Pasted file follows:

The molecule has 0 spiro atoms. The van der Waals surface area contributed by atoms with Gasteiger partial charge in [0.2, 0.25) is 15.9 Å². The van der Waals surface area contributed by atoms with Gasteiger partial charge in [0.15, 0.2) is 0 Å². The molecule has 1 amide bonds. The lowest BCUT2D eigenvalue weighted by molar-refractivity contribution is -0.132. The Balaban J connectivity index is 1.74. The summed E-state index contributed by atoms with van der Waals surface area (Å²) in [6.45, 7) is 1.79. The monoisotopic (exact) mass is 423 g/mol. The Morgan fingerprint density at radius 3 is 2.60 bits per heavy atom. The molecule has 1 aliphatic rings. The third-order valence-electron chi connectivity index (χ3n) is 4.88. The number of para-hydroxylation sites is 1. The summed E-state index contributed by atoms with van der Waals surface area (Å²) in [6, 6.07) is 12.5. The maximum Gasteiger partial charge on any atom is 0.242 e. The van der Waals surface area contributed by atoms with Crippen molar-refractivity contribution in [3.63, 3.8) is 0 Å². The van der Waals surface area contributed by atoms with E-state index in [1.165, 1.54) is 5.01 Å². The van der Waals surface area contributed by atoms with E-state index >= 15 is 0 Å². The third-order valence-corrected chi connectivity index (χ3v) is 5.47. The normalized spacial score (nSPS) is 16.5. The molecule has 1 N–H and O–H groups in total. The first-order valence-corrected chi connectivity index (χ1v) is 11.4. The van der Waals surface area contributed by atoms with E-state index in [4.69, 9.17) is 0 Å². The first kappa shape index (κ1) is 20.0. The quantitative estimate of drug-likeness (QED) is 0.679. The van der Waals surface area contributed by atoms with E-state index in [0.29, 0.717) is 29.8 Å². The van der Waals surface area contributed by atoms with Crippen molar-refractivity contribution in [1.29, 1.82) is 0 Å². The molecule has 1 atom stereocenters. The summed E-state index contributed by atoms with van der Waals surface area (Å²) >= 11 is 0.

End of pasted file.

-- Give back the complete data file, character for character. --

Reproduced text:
The molecule has 0 spiro atoms. The van der Waals surface area contributed by atoms with Gasteiger partial charge in [0.2, 0.25) is 15.9 Å². The van der Waals surface area contributed by atoms with Gasteiger partial charge in [0.15, 0.2) is 0 Å². The molecule has 1 amide bonds. The lowest BCUT2D eigenvalue weighted by molar-refractivity contribution is -0.132. The Balaban J connectivity index is 1.74. The summed E-state index contributed by atoms with van der Waals surface area (Å²) in [6.45, 7) is 1.79. The monoisotopic (exact) mass is 423 g/mol. The Morgan fingerprint density at radius 3 is 2.60 bits per heavy atom. The molecule has 1 aliphatic rings. The third-order valence-electron chi connectivity index (χ3n) is 4.88. The number of para-hydroxylation sites is 1. The summed E-state index contributed by atoms with van der Waals surface area (Å²) in [6, 6.07) is 12.5. The maximum Gasteiger partial charge on any atom is 0.242 e. The van der Waals surface area contributed by atoms with Crippen molar-refractivity contribution in [3.63, 3.8) is 0 Å². The van der Waals surface area contributed by atoms with E-state index in [1.165, 1.54) is 5.01 Å². The van der Waals surface area contributed by atoms with E-state index >= 15 is 0 Å². The third-order valence-corrected chi connectivity index (χ3v) is 5.47. The normalized spacial score (nSPS) is 16.5. The molecule has 1 N–H and O–H groups in total. The first-order valence-corrected chi connectivity index (χ1v) is 11.4. The van der Waals surface area contributed by atoms with E-state index in [4.69, 9.17) is 0 Å². The first kappa shape index (κ1) is 20.0. The quantitative estimate of drug-likeness (QED) is 0.679. The van der Waals surface area contributed by atoms with E-state index in [0.29, 0.717) is 29.8 Å². The van der Waals surface area contributed by atoms with Crippen molar-refractivity contribution in [1.29, 1.82) is 0 Å². The molecule has 1 atom stereocenters. The summed E-state index contributed by atoms with van der Waals surface area (Å²) >= 11 is 0.